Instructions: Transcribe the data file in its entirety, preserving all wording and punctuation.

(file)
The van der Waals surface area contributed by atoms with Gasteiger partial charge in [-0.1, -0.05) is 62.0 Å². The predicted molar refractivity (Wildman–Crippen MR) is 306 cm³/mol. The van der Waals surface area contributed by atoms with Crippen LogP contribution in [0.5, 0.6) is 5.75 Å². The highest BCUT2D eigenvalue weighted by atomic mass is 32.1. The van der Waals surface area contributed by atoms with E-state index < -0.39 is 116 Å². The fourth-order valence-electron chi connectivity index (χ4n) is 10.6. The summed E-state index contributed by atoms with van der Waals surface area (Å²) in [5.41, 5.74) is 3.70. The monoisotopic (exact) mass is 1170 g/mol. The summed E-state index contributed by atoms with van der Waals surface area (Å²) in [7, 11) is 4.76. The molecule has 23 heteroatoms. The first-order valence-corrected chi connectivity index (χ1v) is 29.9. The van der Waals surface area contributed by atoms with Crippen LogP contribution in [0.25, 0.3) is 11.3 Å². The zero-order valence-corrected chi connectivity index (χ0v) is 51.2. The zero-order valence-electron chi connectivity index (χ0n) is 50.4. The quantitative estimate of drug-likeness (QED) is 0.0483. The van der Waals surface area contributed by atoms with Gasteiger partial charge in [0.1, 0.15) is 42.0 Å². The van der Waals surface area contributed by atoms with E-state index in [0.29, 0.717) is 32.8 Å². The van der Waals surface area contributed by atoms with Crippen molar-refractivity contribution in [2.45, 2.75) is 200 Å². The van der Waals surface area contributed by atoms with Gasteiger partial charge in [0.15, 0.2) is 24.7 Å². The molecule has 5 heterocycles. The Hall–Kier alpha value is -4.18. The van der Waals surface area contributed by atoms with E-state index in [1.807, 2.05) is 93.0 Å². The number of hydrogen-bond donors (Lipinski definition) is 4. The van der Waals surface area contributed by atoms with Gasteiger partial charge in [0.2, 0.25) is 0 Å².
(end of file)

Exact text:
The van der Waals surface area contributed by atoms with Gasteiger partial charge in [-0.1, -0.05) is 62.0 Å². The predicted molar refractivity (Wildman–Crippen MR) is 306 cm³/mol. The van der Waals surface area contributed by atoms with Crippen LogP contribution in [0.5, 0.6) is 5.75 Å². The highest BCUT2D eigenvalue weighted by atomic mass is 32.1. The van der Waals surface area contributed by atoms with E-state index < -0.39 is 116 Å². The fourth-order valence-electron chi connectivity index (χ4n) is 10.6. The summed E-state index contributed by atoms with van der Waals surface area (Å²) in [5.41, 5.74) is 3.70. The monoisotopic (exact) mass is 1170 g/mol. The summed E-state index contributed by atoms with van der Waals surface area (Å²) in [7, 11) is 4.76. The molecule has 23 heteroatoms. The first-order valence-corrected chi connectivity index (χ1v) is 29.9. The van der Waals surface area contributed by atoms with Crippen LogP contribution in [0.25, 0.3) is 11.3 Å². The zero-order valence-corrected chi connectivity index (χ0v) is 51.2. The zero-order valence-electron chi connectivity index (χ0n) is 50.4. The quantitative estimate of drug-likeness (QED) is 0.0483. The van der Waals surface area contributed by atoms with Gasteiger partial charge in [0.1, 0.15) is 42.0 Å². The van der Waals surface area contributed by atoms with E-state index in [0.29, 0.717) is 32.8 Å². The van der Waals surface area contributed by atoms with Crippen molar-refractivity contribution in [2.45, 2.75) is 200 Å². The van der Waals surface area contributed by atoms with Gasteiger partial charge in [0.15, 0.2) is 24.7 Å². The molecule has 5 heterocycles. The Hall–Kier alpha value is -4.18. The van der Waals surface area contributed by atoms with E-state index in [1.807, 2.05) is 93.0 Å². The number of hydrogen-bond donors (Lipinski definition) is 4. The van der Waals surface area contributed by atoms with Gasteiger partial charge in [0.2, 0.25) is 0 Å².